Third Minnesota college adds wind turbine programby Madeleine Baran, Minnesota Public Radio
St. Paul, Minn. — Riverland Community College will begin offering a wind turbine technician program this fall, to train students to for careers in the rapidly developing alternative energy industry.
The Albert Lea-based program will address the growing demand for trained personnel to repair and install the increasing number of turbines used in the renewable energy industry.
"The wind turbine program will provide graduates the opportunity to enter into a high-demand field and provide students with an education that gives them a competitive edge in today's economy," said Steve Bowron, dean of career and technical education for Riverland Community College.
The program has already received 48 applications for its 24 slots. Another 30 students have expressed interest. Bowron said the program is likely to attract both traditional students and dislocated workers.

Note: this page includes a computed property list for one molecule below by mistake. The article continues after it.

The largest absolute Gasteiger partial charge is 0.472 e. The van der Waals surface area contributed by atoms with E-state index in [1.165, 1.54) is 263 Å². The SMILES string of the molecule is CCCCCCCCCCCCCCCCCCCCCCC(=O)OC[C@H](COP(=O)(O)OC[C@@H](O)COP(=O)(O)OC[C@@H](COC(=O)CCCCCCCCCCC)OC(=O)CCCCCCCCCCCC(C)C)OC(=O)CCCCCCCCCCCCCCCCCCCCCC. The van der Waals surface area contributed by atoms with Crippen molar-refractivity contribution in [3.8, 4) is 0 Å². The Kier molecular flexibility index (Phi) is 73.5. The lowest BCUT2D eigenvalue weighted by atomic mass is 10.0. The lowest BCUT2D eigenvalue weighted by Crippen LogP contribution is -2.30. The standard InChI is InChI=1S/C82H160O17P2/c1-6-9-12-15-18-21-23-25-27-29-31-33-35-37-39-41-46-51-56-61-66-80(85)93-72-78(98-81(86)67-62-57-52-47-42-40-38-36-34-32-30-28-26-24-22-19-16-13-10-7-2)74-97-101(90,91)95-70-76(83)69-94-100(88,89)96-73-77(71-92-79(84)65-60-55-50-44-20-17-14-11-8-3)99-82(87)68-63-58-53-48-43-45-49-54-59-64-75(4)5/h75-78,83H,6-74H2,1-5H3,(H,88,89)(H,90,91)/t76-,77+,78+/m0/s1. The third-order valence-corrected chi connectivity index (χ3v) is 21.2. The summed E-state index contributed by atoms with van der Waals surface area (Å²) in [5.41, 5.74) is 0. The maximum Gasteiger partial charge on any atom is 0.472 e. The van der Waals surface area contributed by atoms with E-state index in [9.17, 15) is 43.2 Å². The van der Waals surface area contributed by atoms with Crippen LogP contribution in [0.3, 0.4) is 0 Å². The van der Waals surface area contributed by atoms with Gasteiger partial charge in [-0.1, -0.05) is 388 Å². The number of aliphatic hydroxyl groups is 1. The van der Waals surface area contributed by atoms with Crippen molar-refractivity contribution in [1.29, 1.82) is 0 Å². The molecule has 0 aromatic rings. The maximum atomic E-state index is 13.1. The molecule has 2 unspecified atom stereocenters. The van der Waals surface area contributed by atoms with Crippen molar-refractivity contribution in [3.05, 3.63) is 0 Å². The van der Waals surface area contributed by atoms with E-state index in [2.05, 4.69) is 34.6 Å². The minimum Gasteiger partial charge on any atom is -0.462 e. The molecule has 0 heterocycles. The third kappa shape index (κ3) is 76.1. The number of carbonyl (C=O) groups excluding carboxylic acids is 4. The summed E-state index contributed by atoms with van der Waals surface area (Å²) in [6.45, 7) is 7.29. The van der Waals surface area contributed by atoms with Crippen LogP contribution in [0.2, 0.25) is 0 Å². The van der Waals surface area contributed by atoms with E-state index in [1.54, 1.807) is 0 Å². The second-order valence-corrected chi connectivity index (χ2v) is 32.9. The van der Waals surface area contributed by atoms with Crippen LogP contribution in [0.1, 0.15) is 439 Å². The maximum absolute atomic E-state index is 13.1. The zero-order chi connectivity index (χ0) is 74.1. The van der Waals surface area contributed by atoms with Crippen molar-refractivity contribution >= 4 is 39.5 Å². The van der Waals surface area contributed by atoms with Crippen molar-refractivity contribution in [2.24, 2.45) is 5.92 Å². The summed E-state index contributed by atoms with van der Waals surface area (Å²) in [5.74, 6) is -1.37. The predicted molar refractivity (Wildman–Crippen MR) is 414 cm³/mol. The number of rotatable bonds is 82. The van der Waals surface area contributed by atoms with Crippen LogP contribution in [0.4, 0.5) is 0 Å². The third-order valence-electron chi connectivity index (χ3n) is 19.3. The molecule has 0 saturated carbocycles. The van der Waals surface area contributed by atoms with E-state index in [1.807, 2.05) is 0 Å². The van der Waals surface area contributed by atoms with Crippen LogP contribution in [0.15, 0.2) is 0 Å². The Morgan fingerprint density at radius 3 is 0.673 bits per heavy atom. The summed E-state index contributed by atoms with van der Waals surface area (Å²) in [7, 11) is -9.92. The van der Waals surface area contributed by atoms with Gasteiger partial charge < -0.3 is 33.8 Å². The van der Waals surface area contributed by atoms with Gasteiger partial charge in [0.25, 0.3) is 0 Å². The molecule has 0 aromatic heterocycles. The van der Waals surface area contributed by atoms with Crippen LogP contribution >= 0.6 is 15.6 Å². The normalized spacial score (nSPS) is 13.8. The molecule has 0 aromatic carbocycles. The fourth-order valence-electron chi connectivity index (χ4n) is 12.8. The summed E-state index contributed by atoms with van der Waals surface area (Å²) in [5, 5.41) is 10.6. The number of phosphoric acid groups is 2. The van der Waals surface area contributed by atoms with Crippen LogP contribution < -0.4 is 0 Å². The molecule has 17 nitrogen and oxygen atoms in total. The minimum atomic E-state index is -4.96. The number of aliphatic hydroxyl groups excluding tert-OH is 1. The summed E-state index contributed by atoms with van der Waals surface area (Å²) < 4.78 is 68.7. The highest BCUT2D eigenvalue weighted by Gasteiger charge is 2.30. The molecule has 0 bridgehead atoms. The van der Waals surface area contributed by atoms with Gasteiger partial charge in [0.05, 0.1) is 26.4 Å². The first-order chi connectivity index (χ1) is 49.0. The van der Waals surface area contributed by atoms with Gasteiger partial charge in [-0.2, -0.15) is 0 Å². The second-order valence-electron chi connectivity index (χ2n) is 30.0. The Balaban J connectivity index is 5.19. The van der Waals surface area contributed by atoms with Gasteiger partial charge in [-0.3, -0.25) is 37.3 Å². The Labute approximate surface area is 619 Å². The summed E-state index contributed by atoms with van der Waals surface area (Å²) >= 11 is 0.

The program is currently taking applications for fall 2009. Enrollment will begin next week.
Riverland's wind turbine program is the third such program in the state. Minnesota West Community and Technical College started a similar program 15 years ago at its Canby campus. Enrollment in that program has doubled in the past year.
Mesabi Range Community and Technical College, based in Virginia, also offers an energy technology specialist program with a concentration in wind technology.
"This has been a boom to our rural community," said Gary Gillin, dean of communication and enrollment at Minnesota West. "The technicians are in high demand."
The Minnesota States Colleges and Universities system provided a $48,000 grant to develop Riverland's program.
Riverland Community College serves about 4,000 students each year in credit-based programs. An additional 4,800 students are enrolled in non-credit courses.
Minnesota is the nation's fourth largest wind energy producer. The amount of wind power generated nationwide increased by about 50 percent last year.
There are 1,419 commerical turbines in Minnesota, according to the state's Office of Energy Security.